Infinite USB Memory project

IUM (Infinite USB Memory) project was created for Infinitec company, developing an innovative solution to seamlessly distribute high-volume data over Wi-Fi networks with an impression of locally connected USB flash drive of infinite size being plugged to the PC or other device. The idea of this innovative solution is to plug a Wi-Fi-enabled USB device which represents itself as an ordinary USB Flash drive to the client PC and using this device access files shared on remote PCs via Wi-Fi.

Flash drives of high volumes are still relatively expensive compared to built-in hard disk drives, which are very cheap nowadays, thus having actual data stored on HDDs and being available via simulated USB Flash drive saves money significantly.

Of course there are many already existing means of sharing files over networks via file shares, FTP and HTTP servers, etc, but the problem with them is that they require configuration on the client end, which is not always possible, for instance, if the client side is PS3 or X-box or even TV. Many modern devices can access USB Flash drives, while not all of them have access to other file sharing models. There are also security and compatibility concerns with traditional file sharing.

Creation of such hardware & software solution helps overcome all the issues tied to file sharing in corporate and home networks and also reduce the cost of data storage without any impact to data accessibility.

Besides, modern Wi-Fi technologies allow high-speed data transfer between Wi-Fi nodes, which allows watching Blu-ray quality video streamed over Wi-Fi as if it were stored on a USB Flash drive – without a lag.



The solution consists of several software and hardware parts. USB device with Wi-Fi chip and ARM CPU on it hosts small-size Linux image which boots when device is connected to USB slot. The requirements for the Linux image is to run in RAM-limited environment since USB devices only have 16 MB RAM on board. It should also run on a relatively weak hardware since overheating bears a potential danger for such small-size devices. Linux has built-in fixed FAT table (VFAT) which it uses as a base and two drivers: one for Wi-Fi connectivity and another one for modifications of the built-in FAT to provide information about files shared on the host PC. Windows service runs on the host PC and communicates with Linux driver to inform it about available shared files, modifications made to them and to exchange actual data between host and client. Configuration panel on host PC which allows sharing files and folders and is responsible for other configuration such as FAT size, allow/deny write operations, ect. The configuration panel allows sharing files, control over what files and folders are shared on the host and available to clients, how much space can be used for file sharing, provides Wi-Fi configuration options and provides access logs and statistics such as connection speed, transmitted data size, etc. Diagnostic tool served for verification of software configuration, networking communication and hardware availability checks. This way only host PC needs extra software installed on it – client does not need any extra software and therefore the solution is completely cross-platform.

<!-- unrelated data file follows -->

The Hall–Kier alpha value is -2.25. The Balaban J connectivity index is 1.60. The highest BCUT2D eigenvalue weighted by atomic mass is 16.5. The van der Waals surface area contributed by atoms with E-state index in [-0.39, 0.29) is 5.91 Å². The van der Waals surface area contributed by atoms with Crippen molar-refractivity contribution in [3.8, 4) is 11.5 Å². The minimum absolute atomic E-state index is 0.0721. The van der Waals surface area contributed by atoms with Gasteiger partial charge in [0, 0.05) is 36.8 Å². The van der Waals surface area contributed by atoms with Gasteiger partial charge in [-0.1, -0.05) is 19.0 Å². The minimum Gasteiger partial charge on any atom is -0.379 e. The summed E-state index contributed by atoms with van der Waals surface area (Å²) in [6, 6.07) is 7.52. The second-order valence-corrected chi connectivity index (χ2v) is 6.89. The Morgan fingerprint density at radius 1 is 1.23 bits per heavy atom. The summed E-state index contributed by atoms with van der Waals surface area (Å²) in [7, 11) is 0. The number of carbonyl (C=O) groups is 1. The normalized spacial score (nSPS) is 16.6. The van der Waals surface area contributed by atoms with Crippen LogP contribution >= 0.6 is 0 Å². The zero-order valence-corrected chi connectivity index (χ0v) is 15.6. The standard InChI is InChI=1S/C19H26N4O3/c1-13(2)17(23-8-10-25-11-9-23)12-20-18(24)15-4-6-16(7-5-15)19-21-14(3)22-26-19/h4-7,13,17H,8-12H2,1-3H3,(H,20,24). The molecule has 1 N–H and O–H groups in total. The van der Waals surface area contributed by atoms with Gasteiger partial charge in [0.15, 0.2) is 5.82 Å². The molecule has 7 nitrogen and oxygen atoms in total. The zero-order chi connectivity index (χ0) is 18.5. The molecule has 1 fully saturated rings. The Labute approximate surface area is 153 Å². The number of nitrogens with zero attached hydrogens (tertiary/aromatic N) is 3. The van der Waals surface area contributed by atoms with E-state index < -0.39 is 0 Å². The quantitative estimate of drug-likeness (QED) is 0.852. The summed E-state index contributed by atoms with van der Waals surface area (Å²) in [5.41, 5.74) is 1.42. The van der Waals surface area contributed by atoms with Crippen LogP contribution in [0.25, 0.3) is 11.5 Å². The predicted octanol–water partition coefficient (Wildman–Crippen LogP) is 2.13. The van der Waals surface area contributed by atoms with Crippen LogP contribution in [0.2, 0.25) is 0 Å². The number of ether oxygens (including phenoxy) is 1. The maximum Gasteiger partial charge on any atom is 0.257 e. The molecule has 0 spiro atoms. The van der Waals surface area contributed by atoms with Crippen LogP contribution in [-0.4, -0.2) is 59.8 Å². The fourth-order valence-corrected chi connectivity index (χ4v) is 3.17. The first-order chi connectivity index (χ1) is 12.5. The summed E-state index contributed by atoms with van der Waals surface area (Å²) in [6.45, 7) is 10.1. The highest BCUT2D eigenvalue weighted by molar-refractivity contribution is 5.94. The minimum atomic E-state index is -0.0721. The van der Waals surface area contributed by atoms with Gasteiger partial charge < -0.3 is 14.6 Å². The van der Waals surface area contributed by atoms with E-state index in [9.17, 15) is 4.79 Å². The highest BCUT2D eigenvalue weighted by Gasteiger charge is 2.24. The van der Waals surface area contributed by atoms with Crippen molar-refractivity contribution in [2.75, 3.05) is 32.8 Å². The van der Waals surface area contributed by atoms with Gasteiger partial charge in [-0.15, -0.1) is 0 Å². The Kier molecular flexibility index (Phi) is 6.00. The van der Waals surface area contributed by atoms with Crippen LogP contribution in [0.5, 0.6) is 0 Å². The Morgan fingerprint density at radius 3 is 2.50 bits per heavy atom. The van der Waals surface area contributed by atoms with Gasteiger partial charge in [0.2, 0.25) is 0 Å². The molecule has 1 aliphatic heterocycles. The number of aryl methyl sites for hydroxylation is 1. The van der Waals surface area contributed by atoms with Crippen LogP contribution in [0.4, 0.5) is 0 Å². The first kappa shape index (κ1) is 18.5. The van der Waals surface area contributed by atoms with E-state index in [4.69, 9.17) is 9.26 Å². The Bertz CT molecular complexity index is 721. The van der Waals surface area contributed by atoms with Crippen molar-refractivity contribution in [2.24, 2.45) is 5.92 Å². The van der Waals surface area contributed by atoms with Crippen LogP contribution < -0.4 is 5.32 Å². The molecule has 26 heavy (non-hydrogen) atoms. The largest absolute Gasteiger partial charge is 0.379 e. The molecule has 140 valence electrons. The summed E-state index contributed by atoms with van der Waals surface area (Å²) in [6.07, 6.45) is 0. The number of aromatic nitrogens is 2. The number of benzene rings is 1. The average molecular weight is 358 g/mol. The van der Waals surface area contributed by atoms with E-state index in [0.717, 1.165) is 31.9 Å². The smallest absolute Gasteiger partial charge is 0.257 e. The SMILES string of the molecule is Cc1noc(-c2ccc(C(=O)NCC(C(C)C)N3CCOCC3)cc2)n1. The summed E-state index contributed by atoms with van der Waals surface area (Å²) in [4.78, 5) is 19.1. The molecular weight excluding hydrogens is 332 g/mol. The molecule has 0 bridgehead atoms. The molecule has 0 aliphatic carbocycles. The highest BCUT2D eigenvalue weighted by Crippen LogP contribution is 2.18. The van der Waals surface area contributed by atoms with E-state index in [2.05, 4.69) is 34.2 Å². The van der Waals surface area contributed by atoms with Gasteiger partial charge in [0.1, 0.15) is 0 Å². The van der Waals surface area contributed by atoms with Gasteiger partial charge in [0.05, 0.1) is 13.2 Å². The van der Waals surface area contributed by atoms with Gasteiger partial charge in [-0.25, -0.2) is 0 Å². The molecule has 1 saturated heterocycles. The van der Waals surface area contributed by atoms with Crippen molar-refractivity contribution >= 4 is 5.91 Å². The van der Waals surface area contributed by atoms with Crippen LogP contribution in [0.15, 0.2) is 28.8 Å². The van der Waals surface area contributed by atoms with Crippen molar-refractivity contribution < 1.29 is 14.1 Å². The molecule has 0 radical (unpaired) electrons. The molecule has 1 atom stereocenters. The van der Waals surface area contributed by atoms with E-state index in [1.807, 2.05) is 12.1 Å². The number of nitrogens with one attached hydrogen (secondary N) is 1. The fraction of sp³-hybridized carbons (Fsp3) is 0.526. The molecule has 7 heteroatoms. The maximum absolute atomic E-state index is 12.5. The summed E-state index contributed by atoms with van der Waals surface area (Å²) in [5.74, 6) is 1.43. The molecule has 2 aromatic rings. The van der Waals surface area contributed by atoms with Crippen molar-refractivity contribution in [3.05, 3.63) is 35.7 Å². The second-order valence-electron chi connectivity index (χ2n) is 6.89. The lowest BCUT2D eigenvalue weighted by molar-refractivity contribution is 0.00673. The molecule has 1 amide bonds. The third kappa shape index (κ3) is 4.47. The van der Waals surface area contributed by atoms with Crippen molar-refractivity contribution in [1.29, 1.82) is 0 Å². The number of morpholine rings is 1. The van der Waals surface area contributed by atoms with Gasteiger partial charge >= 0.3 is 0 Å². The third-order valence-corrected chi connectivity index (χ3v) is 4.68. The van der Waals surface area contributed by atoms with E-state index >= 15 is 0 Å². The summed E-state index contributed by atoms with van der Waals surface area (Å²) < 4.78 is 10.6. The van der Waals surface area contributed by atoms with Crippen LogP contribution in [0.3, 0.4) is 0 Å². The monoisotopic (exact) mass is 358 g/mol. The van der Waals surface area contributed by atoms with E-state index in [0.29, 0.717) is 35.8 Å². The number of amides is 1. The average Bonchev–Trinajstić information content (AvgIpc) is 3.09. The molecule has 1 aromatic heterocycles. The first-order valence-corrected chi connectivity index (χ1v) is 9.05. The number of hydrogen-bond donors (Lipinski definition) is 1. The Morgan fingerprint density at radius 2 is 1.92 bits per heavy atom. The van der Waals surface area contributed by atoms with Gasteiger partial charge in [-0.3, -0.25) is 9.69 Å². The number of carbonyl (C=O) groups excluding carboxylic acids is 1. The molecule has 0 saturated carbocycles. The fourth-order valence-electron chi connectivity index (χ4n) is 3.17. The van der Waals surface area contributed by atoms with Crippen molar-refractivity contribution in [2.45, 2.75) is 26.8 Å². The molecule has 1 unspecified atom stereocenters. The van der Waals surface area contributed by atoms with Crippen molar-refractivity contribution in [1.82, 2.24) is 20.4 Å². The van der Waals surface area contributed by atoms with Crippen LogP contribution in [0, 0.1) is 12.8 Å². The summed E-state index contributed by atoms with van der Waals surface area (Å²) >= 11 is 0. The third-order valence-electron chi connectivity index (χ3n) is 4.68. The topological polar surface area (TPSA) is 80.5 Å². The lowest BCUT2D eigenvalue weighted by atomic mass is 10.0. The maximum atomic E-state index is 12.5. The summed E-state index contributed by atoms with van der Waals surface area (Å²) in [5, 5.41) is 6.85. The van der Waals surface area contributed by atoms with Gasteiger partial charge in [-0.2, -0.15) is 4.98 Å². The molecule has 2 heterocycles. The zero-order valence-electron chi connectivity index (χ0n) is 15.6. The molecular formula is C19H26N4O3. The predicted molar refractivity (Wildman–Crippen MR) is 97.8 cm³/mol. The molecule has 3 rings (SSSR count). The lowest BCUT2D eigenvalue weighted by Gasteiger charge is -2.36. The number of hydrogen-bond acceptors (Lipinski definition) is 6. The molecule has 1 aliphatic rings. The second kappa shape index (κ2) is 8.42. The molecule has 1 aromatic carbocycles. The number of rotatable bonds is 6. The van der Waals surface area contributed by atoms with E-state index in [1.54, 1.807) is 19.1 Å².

The most challenging parts of the project were definitely software for Linux image since it included 2 kernel mode drivers and Windows service which had implementation and full support of FAT (file allocation table), including address mapping between real FAT and virtual FAT.


The entire solution consists of the following layers:

  • Linux image is a small Linux image built for ARM CPU architecture, which fits to strong memory restriction – not much memory is available to OS on USB device.
  • VFAT an image of empty FAT volume used by FAT driver to provide information about file system.
  • FAT driver is a Linux-based driver used to represent USB device as a USB Flash drive to hosting hardware and provide access to file system data.
  • Wi-Fi driver is a Linux-based driver used for data exchange with data hosting PC.
  • Windows service is a Windows-based service for communication with Wi-Fi driver and providing network-based access to shared files and notifying FAT driver about changes in virtual file system.
  • Configuration console is an Adobe Air-based application which serves for configuration of shared data storage and access options. It also provides usage statistics to users.
  • Diagnostic tool is a Windows desktop application for verification of proper software configuration, network accessibility and proper hardware availability check.

Tools and Technologies

  • Windows x84 and x64, Linux mini, C, C++, Visual Studio 2005, GCC compiler, Windows SDK, Windows services, Linux kernel drivers, Flash.


Not only the implemented solution is innovative and eases data sharing across networks with variety of USB-enabled devices, but it was also optimized in many ways and its robustness has been tested in various scenarios and configuration.

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